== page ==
At OLD JOB one of my IT comrades was a self proclaimed “A-hole” take it or leave it, his words, not mine. This is how he handled his business. I had no problems working with him but I knew what to expect and how far I was going to go. His “desk-side” manner did not endear him to other departments or some of our staff. I had managers tell me this face to face. But overall he was not a bad dude, but was often very intense and unapologetic when it came to how he dealt with others especially when dealing with technical issues.

    Old job has leadership issues anyhow and that IT department has run through four department heads in less than 5 years and over two dozen people in total. During this time he has received at least two promotions and made his way into a management position. Not sure what to say about that.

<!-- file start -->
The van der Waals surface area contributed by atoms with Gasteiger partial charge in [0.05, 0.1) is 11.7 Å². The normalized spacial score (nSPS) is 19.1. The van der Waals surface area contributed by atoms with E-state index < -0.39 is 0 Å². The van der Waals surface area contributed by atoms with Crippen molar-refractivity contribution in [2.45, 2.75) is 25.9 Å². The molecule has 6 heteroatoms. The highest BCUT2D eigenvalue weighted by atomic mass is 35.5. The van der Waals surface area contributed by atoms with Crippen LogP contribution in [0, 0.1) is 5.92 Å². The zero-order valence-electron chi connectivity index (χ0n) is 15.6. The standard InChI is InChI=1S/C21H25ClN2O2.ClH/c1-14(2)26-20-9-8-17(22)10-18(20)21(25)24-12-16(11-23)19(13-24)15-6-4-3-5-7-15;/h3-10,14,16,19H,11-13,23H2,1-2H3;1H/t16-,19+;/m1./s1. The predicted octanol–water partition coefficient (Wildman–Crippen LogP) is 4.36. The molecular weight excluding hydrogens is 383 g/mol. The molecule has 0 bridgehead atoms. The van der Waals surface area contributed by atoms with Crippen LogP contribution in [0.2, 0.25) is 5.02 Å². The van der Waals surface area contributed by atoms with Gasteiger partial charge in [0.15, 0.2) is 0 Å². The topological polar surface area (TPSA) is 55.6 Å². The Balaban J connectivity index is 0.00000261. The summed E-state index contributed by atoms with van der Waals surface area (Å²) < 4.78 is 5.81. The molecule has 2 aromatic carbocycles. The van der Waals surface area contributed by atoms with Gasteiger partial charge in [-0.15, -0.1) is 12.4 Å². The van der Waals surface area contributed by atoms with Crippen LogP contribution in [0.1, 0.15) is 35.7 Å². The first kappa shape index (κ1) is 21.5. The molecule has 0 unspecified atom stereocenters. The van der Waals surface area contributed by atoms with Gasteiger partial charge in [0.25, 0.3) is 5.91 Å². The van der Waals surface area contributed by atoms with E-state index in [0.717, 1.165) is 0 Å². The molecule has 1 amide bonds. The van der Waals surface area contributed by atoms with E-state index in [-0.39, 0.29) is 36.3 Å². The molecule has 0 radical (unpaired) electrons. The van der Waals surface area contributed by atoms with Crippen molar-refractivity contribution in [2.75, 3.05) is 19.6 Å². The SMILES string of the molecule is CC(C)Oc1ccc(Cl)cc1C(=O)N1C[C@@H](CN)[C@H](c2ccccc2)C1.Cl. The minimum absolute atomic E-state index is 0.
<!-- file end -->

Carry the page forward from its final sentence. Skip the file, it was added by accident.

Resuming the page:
1. Countess Boochie Flagrante*

      Uuuuuuugh, I hate the “take it or leave it!” type people, especially when you’re in a position where you can’t “leave it” thanks to having to work together. At least in your personal life you can usually just say “okay then” and walk away…

    2. BRR*

      I find it really interesting when people self-label as a negative thing. I work in an open office and at my orientation one director said her group was the “loud group.” If I could identify somethign like that I would want to remedy it since it’s distracting to the entire office. But it’s hard to find a reason why if there are no ramifications like with your IT person.